CFM: There’s the years-long Turnaway Study too, which tracked and compared the fates of a group of women who sought abortions, some of who received them and some of whom were turned down because of clinic policies on gestational age limits.
CM: I’ll confess that I was initially skeptical of this research design. What were the circumstances that caused somebody seeking an abortion to be a little bit too late? Maybe that person was already experiencing greater poverty, greater instability, so their outcomes would have looked worse anyway? But the researchers actually successfully addressed that concern, making this a really compelling study. The researchers adopted a clever strategy by taking these women and matching them to their Experian credit reports, a very objective measure of their financial circumstances. If my concern was founded, then what we would have seen was the two groups already looking different, but that was not the case at all. Their financial circumstances were similar right up to the pivotal moment when they experienced an unintended pregnancy and sought an abortion.
The large financial impact on women who were turned away is remarkably clear. They experienced about an 80% increase in adverse credit events like bankruptcy, compared to the women who weren’t. It’s a compelling result though not a particularly surprising one, because we’ve long known how closely tied childbearing is to women’s economic fortunes.
CFM: The economic impact of restrictions is even more pronounced, of course, for the most vulnerable.
CM: One of the most important things to understand is that reversing Roe isn’t eliminating abortion access. It’s creating tremendous inequalities in abortion access. What is going to happen is that there will be large numbers of women seeking abortions who are going to travel hundreds or thousands of miles to reach the providers that remain. You’ll see women flooding out of ban states in search of abortions they need. But not everyone can do that.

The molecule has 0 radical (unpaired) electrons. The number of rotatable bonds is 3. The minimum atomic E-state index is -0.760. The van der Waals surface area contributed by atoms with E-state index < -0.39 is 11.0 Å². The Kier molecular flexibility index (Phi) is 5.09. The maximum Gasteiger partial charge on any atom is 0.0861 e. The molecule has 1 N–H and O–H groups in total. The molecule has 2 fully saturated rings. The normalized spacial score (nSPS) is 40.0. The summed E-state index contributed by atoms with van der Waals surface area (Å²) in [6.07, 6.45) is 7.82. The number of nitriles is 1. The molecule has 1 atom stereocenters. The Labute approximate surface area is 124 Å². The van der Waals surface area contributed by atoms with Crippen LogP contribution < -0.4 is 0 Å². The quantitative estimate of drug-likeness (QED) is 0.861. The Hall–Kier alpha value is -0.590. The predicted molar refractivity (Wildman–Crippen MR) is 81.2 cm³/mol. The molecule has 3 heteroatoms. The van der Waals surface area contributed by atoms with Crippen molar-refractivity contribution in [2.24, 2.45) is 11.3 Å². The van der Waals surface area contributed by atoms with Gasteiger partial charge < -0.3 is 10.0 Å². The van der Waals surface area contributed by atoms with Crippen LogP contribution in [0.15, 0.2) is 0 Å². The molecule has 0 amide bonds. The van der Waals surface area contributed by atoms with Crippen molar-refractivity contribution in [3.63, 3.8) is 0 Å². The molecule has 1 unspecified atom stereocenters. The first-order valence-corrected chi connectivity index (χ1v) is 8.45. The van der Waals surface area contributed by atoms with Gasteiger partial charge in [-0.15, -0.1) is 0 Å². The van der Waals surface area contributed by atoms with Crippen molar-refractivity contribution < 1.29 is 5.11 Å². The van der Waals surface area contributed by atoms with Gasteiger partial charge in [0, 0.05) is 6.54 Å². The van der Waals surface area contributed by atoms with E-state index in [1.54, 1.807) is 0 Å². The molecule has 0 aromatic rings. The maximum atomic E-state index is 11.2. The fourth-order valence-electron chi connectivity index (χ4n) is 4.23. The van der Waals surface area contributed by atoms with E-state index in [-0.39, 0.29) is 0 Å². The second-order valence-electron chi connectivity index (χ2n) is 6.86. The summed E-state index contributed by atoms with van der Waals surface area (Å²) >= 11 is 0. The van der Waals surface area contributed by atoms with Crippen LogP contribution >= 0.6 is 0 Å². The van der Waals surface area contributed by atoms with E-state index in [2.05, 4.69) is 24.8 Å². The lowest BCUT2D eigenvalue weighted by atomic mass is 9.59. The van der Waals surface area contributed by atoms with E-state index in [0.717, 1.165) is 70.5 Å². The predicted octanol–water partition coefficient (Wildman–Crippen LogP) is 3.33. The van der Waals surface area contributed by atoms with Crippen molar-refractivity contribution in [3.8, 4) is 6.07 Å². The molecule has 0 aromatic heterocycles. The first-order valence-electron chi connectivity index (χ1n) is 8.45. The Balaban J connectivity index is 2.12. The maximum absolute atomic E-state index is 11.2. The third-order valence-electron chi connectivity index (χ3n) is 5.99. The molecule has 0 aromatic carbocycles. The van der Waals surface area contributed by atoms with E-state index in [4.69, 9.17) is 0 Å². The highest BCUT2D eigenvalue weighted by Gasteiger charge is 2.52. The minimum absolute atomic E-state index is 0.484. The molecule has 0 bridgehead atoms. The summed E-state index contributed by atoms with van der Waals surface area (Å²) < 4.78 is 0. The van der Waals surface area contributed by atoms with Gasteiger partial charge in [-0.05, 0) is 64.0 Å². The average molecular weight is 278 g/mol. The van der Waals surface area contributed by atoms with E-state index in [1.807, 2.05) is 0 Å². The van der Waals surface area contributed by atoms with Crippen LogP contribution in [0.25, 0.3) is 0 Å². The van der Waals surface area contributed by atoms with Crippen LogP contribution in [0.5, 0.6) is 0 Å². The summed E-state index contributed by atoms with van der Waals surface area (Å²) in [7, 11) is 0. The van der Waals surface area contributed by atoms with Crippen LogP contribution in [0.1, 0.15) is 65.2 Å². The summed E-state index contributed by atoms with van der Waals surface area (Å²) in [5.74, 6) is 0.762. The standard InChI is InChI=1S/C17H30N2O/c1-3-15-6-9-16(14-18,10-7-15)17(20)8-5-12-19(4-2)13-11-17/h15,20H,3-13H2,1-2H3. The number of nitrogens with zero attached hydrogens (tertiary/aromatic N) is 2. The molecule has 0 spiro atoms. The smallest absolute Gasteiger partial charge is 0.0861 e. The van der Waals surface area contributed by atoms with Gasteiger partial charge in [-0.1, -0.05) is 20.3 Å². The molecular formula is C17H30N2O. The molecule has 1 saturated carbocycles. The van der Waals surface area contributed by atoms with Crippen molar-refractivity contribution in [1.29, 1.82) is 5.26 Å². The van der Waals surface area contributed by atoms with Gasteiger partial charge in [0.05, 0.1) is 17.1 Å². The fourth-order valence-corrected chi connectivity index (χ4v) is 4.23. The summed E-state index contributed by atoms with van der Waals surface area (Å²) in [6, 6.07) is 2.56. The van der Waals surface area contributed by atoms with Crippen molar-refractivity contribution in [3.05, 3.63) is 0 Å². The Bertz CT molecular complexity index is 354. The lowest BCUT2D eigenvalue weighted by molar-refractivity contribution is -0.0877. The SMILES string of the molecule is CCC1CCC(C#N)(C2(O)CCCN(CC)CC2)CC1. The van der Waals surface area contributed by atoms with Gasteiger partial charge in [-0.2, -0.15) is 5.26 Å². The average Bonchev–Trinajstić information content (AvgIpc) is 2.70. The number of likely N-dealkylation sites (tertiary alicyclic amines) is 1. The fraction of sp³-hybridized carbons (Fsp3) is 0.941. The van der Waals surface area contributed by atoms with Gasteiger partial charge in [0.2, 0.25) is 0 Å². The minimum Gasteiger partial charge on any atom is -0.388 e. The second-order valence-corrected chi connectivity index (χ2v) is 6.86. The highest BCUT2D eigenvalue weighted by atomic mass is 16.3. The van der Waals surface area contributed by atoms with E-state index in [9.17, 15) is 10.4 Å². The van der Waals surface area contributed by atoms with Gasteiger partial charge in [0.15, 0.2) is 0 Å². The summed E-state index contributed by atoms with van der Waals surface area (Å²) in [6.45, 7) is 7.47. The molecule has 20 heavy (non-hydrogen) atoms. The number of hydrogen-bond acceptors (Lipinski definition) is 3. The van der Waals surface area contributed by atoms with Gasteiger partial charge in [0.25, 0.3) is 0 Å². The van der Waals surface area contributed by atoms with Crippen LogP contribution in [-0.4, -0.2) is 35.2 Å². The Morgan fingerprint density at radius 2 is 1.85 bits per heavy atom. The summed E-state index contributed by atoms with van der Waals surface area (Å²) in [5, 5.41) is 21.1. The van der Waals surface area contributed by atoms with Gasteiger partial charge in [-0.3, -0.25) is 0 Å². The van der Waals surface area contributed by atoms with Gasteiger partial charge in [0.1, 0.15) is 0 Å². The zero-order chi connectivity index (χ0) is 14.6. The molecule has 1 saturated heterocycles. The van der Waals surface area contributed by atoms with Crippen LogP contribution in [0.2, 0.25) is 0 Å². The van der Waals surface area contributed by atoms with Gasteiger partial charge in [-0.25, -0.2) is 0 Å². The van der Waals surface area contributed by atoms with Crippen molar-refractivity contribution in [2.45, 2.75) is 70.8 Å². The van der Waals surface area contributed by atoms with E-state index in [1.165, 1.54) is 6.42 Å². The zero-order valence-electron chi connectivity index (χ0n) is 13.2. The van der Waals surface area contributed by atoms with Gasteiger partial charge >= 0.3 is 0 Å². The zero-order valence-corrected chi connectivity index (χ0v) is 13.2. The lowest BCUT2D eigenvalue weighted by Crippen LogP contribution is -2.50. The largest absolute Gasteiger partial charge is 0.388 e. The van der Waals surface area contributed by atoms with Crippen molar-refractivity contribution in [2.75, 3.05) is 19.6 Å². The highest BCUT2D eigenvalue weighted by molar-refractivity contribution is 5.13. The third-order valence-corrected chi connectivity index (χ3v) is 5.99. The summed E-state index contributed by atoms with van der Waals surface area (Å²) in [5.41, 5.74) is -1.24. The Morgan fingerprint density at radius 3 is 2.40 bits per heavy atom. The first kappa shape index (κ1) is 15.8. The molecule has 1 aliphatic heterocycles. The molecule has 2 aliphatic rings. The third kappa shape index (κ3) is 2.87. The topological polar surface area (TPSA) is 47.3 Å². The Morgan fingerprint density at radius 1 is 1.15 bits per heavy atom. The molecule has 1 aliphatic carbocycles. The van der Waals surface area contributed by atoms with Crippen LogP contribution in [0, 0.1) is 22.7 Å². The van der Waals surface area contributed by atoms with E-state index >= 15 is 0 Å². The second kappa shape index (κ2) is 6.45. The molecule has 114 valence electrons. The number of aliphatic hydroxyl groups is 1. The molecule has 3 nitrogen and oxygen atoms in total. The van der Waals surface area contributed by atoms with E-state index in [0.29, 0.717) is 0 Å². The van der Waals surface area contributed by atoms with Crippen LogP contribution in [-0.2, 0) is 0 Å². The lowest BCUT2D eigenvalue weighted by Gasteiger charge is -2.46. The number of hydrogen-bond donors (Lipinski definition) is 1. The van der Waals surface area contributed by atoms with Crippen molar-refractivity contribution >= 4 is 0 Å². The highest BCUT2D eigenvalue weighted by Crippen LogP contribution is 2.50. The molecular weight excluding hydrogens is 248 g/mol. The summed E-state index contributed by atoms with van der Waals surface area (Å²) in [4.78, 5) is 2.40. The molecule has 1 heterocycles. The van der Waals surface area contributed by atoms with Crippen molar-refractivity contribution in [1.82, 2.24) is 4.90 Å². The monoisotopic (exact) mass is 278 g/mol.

We’ve had several recent natural experiments that have led us to estimate how women respond to travel distance. The first one occurred in Texas when half of their providers closed overnight in 2013 in response to a state regulation, another in Wisconsin. I would project about three-quarters of people for whom bans increase travel distance are still going to find a way to get there. Not because it’s easy, but because it’s incredibly important to their lives. About a quarter won’t, and that quarter will be the most vulnerable, most marginalized, most disadvantaged. They will disproportionately be young, and disproportionately be women of color. They’re going to be trapped, and it’s that trapped group that really bears the burden of the Roe reversal.